The MAAD Protocol aims to define and guide institutional lines of action to prevent and address these situations. The Protocal outlines principles of confidentiality as well as how to care for others and yourself in these situations. In this way, different entities such as the Office of the Dean of Students, the Ombudsperson, the MAAD Committee, the Directorate of Human Management, the Committee on Work Coexistence, the student networks, the Legal Office and the Medical Center seek to guarantee the rights of the community. These entities at Uniandes work together to implement prevention and protection measures to ensure that there are no violations of these protocols. To understand these protocols further, you can go to the following link.

If you are a witness, victim, or are involved in a MAAD situation, you can go to the following units, where you will receive support from members of the community who will advise you on next steps:

  • Student DECA: supports and meets the (academic and personal) needs of the students. Additionally, it offers mental health first aid as well as mental health counseling for students. (Ext: 2230 or 2207; Hours of operation at the Casita Amarilla Monday through Friday from 7am to 5pm, email:,
  • Ombudsperson: person who watches over the rights of community members and institutional norms. It offers spaces for conflict resolution and mediation (Monday to Friday from 8am to 5pm, ext.: 3932 or 3933).
  • Lineamaad: Receives, registers and addresses information on cases of abuse, harassment, threat, discrimination, sexual or gender violence (
  • PACA Student Network (Peer Accompaniment Against Harassment): PACA is a group of undergraduate and graduate students from different careers at the UniAndes that provides comprehensive advice and support to students who believe they are facing a MAAD situation (
  • MAAD Counselor: He is a teacher who can guide you in this type of situation. To consult the list of MAAD directors and have more information about the protocol, click here.

Organización Mundial de la Salud. Violencia contra la mujer: violencia de pareja y violencia sexual contra la mujer. Nota descriptiva N°. 239. Actualización de septiembre de 2011. Ginebra, Organización Mundial de la Salud, 2011.

Protocolo para casos de Maltrato, Acoso, Amenaza, Discriminación, Violencia Sexual o de Género (MAAD). Universidad de los Andes. (2019).


Foto tomada de Freepik -
Autora: Paula Andrea Pineda O. - DECA de Estudiantes

An S.O.S. for Our Emotions

The feelings of happiness, sadness, anger, frustration, and nervousness are all familiar to us.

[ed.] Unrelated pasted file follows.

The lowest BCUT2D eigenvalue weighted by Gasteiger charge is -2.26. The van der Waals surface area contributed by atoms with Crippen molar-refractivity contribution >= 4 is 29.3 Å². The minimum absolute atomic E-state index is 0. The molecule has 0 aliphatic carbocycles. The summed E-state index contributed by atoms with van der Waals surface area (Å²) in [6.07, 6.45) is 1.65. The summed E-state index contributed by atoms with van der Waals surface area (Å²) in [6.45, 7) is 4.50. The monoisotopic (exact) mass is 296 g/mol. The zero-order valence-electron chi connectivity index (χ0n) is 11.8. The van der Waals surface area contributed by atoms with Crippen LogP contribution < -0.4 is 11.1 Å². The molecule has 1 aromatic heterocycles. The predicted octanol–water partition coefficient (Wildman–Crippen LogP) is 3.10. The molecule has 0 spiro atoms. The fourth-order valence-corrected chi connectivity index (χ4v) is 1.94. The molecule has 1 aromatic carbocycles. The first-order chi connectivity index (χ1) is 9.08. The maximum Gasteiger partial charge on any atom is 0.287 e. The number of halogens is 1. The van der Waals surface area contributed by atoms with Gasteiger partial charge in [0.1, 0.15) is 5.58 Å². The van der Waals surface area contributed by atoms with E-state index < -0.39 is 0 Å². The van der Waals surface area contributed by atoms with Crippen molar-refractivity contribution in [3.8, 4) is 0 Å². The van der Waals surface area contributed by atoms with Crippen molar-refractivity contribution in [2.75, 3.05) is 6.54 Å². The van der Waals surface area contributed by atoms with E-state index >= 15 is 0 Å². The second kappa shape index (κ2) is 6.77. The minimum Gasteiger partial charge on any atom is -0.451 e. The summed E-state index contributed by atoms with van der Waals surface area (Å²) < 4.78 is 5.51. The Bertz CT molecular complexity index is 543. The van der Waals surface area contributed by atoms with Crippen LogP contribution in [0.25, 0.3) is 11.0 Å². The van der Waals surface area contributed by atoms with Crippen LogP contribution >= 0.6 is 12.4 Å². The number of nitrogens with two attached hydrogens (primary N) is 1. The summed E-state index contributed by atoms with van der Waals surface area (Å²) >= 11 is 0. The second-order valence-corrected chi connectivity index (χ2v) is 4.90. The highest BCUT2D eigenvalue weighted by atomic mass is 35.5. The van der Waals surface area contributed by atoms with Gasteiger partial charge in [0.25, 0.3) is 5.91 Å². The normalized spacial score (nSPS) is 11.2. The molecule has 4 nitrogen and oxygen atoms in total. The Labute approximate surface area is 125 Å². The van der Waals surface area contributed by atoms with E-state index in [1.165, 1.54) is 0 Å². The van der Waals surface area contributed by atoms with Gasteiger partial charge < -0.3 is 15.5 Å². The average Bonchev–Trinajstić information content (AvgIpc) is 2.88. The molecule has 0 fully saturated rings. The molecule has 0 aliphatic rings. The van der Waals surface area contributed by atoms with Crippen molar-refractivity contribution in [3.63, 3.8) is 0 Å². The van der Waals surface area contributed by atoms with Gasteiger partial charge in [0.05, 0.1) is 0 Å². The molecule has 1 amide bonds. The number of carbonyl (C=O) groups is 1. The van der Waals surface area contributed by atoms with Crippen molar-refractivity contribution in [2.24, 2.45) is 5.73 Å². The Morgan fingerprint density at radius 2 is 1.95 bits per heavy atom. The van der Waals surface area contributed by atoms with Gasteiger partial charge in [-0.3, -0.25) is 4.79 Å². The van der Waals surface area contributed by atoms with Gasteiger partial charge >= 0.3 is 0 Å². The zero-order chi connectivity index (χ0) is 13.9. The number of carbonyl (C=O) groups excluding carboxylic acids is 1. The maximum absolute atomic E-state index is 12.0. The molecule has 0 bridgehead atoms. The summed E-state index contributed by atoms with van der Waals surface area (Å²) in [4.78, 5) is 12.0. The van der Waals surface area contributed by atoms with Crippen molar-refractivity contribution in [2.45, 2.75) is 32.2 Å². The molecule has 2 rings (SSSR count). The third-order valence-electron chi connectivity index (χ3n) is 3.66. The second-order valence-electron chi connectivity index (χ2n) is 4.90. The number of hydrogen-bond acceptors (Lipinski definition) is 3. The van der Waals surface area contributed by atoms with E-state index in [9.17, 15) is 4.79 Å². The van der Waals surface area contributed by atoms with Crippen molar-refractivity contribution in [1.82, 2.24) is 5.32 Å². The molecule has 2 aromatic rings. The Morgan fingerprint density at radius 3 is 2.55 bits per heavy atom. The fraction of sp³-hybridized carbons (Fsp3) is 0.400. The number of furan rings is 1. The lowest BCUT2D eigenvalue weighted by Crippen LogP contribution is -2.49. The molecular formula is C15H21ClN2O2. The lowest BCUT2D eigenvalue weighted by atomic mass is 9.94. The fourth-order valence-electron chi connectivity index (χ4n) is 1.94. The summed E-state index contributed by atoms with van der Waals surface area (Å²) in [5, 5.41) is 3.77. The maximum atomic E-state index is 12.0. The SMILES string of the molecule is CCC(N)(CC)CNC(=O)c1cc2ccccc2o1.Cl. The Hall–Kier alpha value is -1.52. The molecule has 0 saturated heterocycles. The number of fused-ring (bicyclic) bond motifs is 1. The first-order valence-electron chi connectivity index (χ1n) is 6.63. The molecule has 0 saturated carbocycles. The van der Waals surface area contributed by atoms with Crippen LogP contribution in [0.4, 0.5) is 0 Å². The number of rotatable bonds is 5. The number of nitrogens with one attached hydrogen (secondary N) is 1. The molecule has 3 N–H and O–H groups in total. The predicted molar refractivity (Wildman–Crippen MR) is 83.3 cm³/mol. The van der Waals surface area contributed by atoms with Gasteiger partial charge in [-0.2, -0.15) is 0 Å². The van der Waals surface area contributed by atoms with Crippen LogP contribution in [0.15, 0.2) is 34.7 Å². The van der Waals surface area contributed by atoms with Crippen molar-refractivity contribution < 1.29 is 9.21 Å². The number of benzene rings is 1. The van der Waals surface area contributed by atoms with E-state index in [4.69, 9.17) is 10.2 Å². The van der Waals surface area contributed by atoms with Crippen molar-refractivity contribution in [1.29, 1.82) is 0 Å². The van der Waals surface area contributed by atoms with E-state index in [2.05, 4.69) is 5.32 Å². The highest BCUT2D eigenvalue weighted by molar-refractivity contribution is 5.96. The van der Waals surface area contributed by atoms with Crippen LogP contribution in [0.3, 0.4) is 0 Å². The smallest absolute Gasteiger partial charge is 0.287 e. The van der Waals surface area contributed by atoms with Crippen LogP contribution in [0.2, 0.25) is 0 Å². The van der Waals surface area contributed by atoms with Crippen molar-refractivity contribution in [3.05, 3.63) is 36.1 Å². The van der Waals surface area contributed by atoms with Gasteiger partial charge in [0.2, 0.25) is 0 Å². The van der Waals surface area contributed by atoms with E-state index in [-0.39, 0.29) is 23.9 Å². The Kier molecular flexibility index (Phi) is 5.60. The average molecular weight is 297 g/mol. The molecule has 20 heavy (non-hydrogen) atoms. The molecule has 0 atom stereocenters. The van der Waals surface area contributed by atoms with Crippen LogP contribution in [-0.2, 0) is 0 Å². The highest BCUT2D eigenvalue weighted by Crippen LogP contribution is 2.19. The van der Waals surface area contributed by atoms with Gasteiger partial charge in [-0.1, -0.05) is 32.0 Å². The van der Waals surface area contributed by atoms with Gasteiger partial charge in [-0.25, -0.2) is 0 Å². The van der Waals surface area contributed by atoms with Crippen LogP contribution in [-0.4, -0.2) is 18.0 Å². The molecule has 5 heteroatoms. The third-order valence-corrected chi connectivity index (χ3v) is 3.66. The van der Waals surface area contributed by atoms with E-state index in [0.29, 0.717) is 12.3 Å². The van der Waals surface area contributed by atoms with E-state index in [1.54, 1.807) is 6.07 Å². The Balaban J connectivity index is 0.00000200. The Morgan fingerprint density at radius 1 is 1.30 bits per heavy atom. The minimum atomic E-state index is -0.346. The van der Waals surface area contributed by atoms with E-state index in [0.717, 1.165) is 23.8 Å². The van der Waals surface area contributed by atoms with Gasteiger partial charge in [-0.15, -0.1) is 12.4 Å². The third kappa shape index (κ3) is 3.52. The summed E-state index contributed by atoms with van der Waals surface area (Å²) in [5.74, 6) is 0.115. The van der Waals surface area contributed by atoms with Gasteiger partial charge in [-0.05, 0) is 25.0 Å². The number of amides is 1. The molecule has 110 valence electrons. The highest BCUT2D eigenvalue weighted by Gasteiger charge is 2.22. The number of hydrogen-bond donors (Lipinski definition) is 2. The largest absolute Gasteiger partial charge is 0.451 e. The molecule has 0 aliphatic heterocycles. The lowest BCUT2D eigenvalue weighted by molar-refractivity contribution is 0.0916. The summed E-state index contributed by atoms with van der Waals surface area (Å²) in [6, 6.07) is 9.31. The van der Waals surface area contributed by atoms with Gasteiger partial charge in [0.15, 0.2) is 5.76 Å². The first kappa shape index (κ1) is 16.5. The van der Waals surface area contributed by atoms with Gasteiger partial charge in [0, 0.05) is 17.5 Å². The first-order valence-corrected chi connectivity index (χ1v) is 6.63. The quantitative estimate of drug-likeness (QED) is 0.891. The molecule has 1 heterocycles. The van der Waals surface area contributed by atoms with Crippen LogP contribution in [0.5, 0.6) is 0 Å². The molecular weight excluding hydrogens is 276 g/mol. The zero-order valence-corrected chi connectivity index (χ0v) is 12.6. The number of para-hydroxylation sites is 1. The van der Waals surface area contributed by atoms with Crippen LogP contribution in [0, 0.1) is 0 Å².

Therefore, just as we do things to take care of our body, we can and must do simple things that will help us take care of our emotional and mental state:

Recognize and Accept Your Emotions

Even if we wanted to, there is no way to not feel or to get rid of our emotions. What if, instead, we focused on identifying our emotions and trying to understand why we feel certain emotions? It can help to write about the emotions we are experiencing and the situations that have generated them. It is also helpful to talk to a person you trust.

Ask for and Accept Help

QPerhaps your feelings and emotions are intense – they're taking the life out of you - and it may be affecting your sleep, eating cycle, or your academic performance. This is a good time to send out an S.O.S signal to those closest to you! Doing so is not a sign of weakness, and instead reveals your ability to find new ways to overcome difficulties.

Get Together with Others

It’s definitely scary and nerve-racking joining a community and hanging out with people you don’t know at all. It may seem like a bad dream that you can’t seem to escape, but don’t panic! Many people are in the same boat as you, and if you are willing and open, you may make some great connections with those around you. Who knows? You might meet your best friend!

Take Care of yourself and Practice Healthy Habits

You may have noticed that when you don't sleep well or stop eating you may be snappy and in. a bad mood. Well, it’s true! Something as simple as eating and resting properly can put you in a better mood and allow you to perform better in the day.

Practice A Sport

Now that you have a lot to do, you are adapting to the rhythm of the University and you literally feel like you don't have a minute left. At the end of the day, you’re left physically exhausted. Of course, amongst this chaos, the last thing you may be thinking of is to exercise. However, did you know that giving half an hour of your day for physical activity will compensate you with a good dose of energy and will improve your concentration, your memory and your mood?

Don’t Let the Stress Get to You

Let's not lie to ourselves, you are going to have weeks in which everything accumulates, and you start to feel the pressure and stress. And if that is coupled with personal or family issues, you may feel as if you can’t handle it anymore. Although it is not possible to avoid those moments of tension, it is worthwhile to use yoga/mindfulness strategies, relax by having a coffee with a friend, or enjoy yourself by going to a rumba or salsa class to manage the stress.


Scientific studies have shown the benefits of mindfulness and meditation to reduce stress, so ... meditate!

Be Grateful and Practice Self-Love

It is easy to focus on what went wrong and how we failed. Do you when you flunked a quiz? Or, that embarrassing moment in front of your friends that haunted you for days? However, it is possible to feel better if we change our focus from the negative moments in life to the positive ones. It helps to take five minutes a day to be thankful for the good things that happen to us in life!